Weekly Meanderings

Weekly Meanderings November 3, 2012

Sandy’s fury

Becky Hsu distinguishes satisfaction and happiness. “Can we say, then, that life satisfaction is more like taking an exam (where 100% is the highest you could get), whereas happiness should be scored more like an essay (upon which there are no constraints in how excellent, thoughtful, or thought-provoking it could be)? Or, maybe we can say that asking whether you’re satisfied with life is like asking whether you finished your scoop of ice cream, whereas asking about happiness is more like asking how your scoop of ice cream tasted. There are no bounds on how delicious ice cream could be.”

The Jesus-was-married fragment: “The real interest of this fragment, assuming its authenticity, is to underscore the immense and ongoing diversity of opinions within the early church during the 2nd and 3rd centuries. This sophisticated analysis, which scholars of early Christianity have been building for over a century (and which is arguably more offensive to conservative Christian sensibilities than Jesus’ marriage), is simply not part of the general public’s imagination. The impression, bolstered by many in the often equally conservative Biblical Studies community, that early Christian history is only about Jesus continues to shape the public’s perception of new textual and archaeological discoveries. Clearly, the scholarly community has failed to communicate the fruits of its dynamic interdisciplinary research to the general public. At the same time, however, it has increasingly become the norm for prominent scholars to submit new discoveries to the court of public opinion before a thorough international scholarly analysis is allowed to take place. Book deals and television rights now take precedence over peer-review and patient research.”

Nick Perrin, Mike Bird and The Gospel of Thomas. Mike Bird’s red-headed friend.

Fr Bob Barron takes on Steinberg: “It was with barely concealed delight that “Chicago Sun-Times” columnist Neil Steinberg conveyed the findings of the recent Pew Forum survey that the “nones,” those who claim no particular religious affiliation, are sharply on the rise in America. Moreover, he crowed, the survey revealed that a disproportionate number of young people placed themselves firmly in the “none” camp, thus indicating that religion’s decline would only accelerate in the years to come. Taking these findings as a starting point, Steinberg then delivered himself of an anti-religion screed that was, even for him, remarkable in its vitriol and lack of nuance.”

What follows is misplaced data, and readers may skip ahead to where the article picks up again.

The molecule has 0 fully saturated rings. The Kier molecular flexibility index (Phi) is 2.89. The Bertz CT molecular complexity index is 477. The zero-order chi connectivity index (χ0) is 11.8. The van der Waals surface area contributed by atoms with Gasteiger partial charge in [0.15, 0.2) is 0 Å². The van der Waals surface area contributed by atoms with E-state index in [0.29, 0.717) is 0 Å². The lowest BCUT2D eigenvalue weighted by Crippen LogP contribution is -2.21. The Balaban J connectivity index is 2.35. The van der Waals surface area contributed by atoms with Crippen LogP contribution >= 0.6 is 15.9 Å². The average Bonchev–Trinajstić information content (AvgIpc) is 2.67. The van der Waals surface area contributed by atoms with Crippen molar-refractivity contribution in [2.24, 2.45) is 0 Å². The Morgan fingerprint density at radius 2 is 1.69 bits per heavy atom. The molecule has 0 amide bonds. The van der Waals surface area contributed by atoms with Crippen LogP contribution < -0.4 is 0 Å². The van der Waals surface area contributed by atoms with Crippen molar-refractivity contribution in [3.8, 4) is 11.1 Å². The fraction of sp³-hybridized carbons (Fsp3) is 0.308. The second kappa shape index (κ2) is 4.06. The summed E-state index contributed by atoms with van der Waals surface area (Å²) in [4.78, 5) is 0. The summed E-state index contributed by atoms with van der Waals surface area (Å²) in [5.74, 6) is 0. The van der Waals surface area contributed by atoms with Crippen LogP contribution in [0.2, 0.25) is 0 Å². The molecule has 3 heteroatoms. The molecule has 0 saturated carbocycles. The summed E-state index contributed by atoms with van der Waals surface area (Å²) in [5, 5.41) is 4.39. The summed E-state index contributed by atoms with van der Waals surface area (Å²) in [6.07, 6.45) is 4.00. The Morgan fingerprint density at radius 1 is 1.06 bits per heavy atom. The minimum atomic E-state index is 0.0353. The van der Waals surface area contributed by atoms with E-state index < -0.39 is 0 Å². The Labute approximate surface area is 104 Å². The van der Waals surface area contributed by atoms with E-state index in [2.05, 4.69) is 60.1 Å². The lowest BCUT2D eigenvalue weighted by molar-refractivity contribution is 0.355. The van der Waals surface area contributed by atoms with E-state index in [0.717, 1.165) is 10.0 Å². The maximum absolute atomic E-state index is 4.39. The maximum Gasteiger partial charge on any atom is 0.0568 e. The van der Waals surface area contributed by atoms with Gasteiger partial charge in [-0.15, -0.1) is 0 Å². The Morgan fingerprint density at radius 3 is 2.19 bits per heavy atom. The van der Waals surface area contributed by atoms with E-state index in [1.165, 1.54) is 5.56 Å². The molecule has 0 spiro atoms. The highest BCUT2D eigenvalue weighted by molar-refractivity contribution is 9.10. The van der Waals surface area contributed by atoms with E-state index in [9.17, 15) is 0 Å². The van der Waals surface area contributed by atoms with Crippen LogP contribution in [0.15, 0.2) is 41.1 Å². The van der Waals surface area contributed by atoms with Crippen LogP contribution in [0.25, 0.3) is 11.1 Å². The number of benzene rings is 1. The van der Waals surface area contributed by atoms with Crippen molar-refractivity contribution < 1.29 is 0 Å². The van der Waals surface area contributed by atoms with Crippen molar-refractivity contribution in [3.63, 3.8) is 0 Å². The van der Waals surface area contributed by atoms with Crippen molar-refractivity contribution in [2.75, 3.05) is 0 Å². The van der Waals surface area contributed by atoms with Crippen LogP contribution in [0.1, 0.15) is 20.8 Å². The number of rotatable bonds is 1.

Esther Junia’s journey into the Women in ministry discussion: Part one, Part two.

If only all reviews were this sane and intelligent: Fred Sanders reviews the new book that collects essays by evangelicals on the Trinity and complementation [hierarchicalism]/egalitarian [mutualism] debate. “The evangelical debate about gender roles may seem like an unlikely venue for hashing out trinitarian theology, but that is what has been going on in the last few years. Everybody knows that evangelical complementarians and evangelical egalitarians have competing views of the relationship between men and women in the family, the church, and society. But now there is a substantial literature that connects these two views to the doctrine of the Trinity. Some complementarians argue that just as the Father has headship over the Son in the eternal Trinity, so husbands have headship over wives in human society. Some egalitarians counter that this is heresy, and that the immanent Trinity is really a community of equality that our societies should emulate. That exchange seems straightforward enough, but it has generated a very complex literature.” Here is a good zinger: “Socialists peer into the Trinity and discern socialism; capitalists capitalism; Catholics see hierarchy; the Orthodox see intercommunion among equals; Baptists see Baptists; egalitarians see only equality, and complementarians see complentarianism.  When we use the image-of-the-Trinity strategy, we tend to find what we want to find.  Furthermore, there is a notably arbitrary character to which of our convictions and values we decide to locate in the Trinity.” [Yes, trinitarian relations need to be examined; Yes, we need to be cautious about what we see and find.]